/vos"tok, vo stok"/; Russ. /vu stawk"/, n.one of a series of Soviet spacecraft, carrying one cosmonaut, used to make the world's first manned spaceflights.[1961; < Russ Vostók lit., east]
* * *Any of a series of six manned Soviet spacecraft launched from 1961 to 1963.Vostok 1 (1961) carried the first human (Yury A. Gagarin) into space. Vostok 3 set a new time record in space of 94 hours. Vostoks 5 and 6 were launched two days apart and traveled very close together, at times only 3 mi (5 km) apart, setting the stage for future dockings between orbiting vehicles. The first woman in space, Valentina Tereshkova, flew aboard Vostok 6.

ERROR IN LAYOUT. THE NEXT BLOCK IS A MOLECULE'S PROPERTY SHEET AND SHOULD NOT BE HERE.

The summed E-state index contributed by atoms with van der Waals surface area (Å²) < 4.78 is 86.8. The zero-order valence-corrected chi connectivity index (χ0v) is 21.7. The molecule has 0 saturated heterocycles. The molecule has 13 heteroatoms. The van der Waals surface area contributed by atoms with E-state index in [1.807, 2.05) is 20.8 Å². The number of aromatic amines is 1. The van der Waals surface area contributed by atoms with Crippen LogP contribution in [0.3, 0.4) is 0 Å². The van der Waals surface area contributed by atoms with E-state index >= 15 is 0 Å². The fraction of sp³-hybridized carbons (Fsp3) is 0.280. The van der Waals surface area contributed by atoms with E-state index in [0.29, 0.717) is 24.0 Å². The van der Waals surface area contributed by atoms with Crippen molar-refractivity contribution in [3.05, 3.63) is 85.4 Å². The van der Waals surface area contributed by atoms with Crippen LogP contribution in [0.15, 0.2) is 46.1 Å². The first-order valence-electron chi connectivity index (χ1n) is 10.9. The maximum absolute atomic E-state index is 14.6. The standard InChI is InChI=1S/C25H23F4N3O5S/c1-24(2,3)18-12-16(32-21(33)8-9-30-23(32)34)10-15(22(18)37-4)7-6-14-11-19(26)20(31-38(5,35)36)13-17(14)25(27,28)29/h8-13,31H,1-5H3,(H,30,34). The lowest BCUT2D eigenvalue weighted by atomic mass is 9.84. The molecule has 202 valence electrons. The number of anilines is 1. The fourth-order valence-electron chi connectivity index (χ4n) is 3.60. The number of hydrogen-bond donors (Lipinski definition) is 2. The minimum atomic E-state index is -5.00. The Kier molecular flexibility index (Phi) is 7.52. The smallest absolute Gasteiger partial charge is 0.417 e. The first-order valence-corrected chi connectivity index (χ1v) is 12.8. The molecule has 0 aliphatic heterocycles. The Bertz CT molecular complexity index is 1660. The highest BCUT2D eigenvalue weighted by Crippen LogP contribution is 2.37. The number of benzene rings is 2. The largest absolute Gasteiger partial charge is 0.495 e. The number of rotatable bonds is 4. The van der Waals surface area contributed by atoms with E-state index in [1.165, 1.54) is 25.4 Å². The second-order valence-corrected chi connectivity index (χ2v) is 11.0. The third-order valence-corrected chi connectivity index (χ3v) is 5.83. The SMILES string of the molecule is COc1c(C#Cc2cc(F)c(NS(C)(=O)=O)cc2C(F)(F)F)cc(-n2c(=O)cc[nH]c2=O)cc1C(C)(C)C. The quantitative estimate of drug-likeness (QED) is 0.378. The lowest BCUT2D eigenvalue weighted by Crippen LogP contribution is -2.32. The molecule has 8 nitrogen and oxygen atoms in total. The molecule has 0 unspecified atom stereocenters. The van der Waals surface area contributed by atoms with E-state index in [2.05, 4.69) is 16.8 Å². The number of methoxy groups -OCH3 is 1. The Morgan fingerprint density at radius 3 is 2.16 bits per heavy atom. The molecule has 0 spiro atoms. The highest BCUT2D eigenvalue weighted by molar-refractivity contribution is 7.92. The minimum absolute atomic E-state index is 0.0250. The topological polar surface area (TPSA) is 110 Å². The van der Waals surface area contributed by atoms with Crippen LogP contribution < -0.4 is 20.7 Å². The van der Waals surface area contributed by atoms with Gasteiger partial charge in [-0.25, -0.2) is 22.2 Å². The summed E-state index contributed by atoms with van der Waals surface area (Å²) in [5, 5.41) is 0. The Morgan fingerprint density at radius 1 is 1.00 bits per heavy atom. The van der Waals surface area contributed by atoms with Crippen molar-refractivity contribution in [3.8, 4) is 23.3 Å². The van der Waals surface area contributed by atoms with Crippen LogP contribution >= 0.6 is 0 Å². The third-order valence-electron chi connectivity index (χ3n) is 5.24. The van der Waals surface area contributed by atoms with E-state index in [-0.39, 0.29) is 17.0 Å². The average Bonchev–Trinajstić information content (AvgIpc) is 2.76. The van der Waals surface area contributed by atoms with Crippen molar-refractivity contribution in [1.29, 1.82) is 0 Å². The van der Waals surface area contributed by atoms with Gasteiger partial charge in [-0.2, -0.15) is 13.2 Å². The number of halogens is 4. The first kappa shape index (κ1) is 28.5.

* * *▪ Soviet spacecraftany of a series of manned Soviet spacecraft, the initial flight of which carried the first human being into space. Launched on April 12, 1961, Vostok 1, carrying cosmonaut Yury A. Gagarin (Gagarin, Yury Alekseyevich), made a single orbit of the Earth before reentry. The Vostok series included six launchings over a two-year period (1961–63). While the first flight lasted only 1 hour and 48 minutes, the second, Vostok 2 (Aug. 6, 1961), remained in space more than 25 hours, making 17 orbits around the Earth. The remaining Vostok missions were launched in pairs. Vostok 3 and Vostok 4 were both launched on Aug. 11, 1962, and orbited in sight of each other. Vostok 3 set a new time record in space of 94 hours and traveled more than 1,600,000 miles (2,560,000 km) in Earth orbit.The final two missions in the Vostok series included the participation of the first woman cosmonaut. Vostok 5 lifted off on June 14, 1963, followed two days later by Vostok 6 carrying Valentina V. Tereshkova (Tereshkova, Valentina). These Vostok flights were notable in that the two spacecraft traveled so close together (at times only 3 miles [4.8 km] apart), setting the stage for future space dockings between orbiting vehicles.
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